Saturday 12 June 2010

Ruso and the Root of all Evils

The latest book by R.S. Downie arrived on my doorstep recently, and is a reminder of the enduring popularity of books set in Roman times. The leader of the pack has for a good many years been Lindsey Davies, whose books about Falco have achieved a great deal of acclaim not only in Britain but throughout the world.

There are quite a number of others, however, who work in classical territory to very good effect. The American Steven Saylor is one, and closer to home we have Jane Finnis (whose new blog is a recent arrival on my blogroll.) And now we have Ruth Downie – it is, incidentally, an interesting question as to why some authors opt to be published under their initials rather than their first name; suffice to say that it has never done P.D. James any harm! There’s a suggestion on Ruth’s website that research shows that some male readers might be deterred from reading a book obviously written about a woman, which I think would have been extraordinary when P.D. was first published, let alone today.

Ruso and the Root of All Evils is the third novel about Gaius Petreus Ruso, whom the author describes neatly as a ‘Roman army medic and reluctant sleuth’. It follows Ruso and the Disappearing Dancing Girls (published in the US under the less evocative title Medicus) and Ruso and the Demented Doctor (Terra Incognita in the US).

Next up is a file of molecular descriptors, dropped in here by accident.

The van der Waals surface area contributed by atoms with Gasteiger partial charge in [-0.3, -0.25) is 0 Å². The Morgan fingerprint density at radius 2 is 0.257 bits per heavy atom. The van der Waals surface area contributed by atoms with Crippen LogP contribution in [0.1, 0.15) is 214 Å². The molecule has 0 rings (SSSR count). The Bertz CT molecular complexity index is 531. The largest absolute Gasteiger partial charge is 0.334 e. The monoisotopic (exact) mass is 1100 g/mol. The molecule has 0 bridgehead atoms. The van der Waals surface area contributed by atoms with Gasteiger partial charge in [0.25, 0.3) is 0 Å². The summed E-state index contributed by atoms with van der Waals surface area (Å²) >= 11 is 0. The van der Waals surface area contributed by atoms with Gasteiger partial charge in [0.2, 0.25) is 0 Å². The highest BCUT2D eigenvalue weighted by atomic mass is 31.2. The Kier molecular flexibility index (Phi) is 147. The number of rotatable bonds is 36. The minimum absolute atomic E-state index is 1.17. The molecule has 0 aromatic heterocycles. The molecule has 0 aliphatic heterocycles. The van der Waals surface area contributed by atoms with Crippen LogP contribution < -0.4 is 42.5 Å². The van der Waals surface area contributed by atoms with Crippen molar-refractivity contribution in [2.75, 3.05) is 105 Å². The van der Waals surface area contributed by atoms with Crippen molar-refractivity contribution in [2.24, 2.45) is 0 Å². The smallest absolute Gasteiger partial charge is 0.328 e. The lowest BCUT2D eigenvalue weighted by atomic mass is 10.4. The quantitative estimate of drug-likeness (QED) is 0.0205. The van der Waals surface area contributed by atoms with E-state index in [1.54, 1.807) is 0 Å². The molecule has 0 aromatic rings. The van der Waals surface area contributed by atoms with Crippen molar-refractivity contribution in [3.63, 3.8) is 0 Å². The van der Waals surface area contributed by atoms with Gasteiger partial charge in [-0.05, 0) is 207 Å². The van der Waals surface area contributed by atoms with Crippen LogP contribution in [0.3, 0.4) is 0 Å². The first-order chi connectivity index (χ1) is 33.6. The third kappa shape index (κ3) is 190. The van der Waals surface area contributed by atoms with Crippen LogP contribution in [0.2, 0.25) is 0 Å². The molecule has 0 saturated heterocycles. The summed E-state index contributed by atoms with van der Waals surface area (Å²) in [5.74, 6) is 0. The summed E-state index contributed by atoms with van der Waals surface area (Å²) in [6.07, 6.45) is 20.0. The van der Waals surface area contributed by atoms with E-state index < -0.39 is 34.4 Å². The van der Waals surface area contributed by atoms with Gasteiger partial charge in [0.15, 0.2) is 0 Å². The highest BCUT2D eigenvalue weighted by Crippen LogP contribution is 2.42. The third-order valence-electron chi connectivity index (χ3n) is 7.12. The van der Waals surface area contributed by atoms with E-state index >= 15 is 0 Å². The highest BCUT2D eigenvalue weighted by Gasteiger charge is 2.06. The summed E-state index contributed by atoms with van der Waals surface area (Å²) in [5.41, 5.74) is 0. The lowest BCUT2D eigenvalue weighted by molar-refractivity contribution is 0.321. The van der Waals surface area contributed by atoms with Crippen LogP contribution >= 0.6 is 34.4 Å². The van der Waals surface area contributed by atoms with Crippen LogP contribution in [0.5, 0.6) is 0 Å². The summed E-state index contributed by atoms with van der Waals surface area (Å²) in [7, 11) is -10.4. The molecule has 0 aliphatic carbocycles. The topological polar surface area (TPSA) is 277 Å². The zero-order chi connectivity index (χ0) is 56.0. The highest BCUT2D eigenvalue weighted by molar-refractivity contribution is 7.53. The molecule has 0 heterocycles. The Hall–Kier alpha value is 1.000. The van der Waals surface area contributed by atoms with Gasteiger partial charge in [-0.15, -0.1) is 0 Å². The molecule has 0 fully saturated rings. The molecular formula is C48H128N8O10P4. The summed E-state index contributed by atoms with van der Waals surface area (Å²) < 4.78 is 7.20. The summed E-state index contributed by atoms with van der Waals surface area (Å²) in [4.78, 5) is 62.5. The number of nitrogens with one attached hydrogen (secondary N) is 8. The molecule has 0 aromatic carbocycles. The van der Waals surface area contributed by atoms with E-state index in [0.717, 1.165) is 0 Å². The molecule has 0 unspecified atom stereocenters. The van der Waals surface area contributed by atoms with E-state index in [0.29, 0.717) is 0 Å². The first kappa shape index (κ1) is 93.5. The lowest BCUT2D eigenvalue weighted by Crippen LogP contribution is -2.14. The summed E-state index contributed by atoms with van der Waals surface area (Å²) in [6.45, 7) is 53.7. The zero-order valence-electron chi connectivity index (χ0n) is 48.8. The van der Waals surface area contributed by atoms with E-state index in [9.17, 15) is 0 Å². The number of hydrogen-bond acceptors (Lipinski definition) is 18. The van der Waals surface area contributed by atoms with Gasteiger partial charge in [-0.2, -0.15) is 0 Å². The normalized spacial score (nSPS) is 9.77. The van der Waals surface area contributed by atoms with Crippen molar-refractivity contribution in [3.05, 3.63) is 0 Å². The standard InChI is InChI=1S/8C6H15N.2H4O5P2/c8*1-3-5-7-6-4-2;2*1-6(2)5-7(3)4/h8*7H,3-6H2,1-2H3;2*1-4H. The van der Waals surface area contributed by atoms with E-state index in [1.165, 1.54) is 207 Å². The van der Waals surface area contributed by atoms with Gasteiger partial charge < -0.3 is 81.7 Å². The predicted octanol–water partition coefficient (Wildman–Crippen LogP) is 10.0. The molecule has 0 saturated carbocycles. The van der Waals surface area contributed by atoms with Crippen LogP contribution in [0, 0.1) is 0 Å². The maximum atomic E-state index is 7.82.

The Ruso books have been well reviewed both here and overseas, and I’m pleased to have discovered them. In this story, our hero’s family falls under threat, but apart from the mystery, one of the merits of this series is the entertaining style of writing. The pattern is set right at the outset, when a witty summary of Ruso’s misadventures is provided, culminating in the news that he is ‘argued with, slept with, and abandoned (again)’ by the lovely Tilla. We are told early on that Tilla ‘had never fully subscribed’ to Ruso’s view that stealing is wrong', and the light and agreeable way that Ruth Downie has of capturing her characters is one of the key elements in the success of this likeable series.


Anonymous said...

Martin - It is interesting, isn't it, how this period of history is so fascinating. And, as you say, Ruthe Downie's novels are fine examples.I'm glad you reminded me of them : ).

Dorte H said...

I have heard other writers claim that being a female writer is a disadvantage - even today. How odd as some of the very best British writers are women.

Perhaps I should Anglify my last name and call myself D.H. James? ;D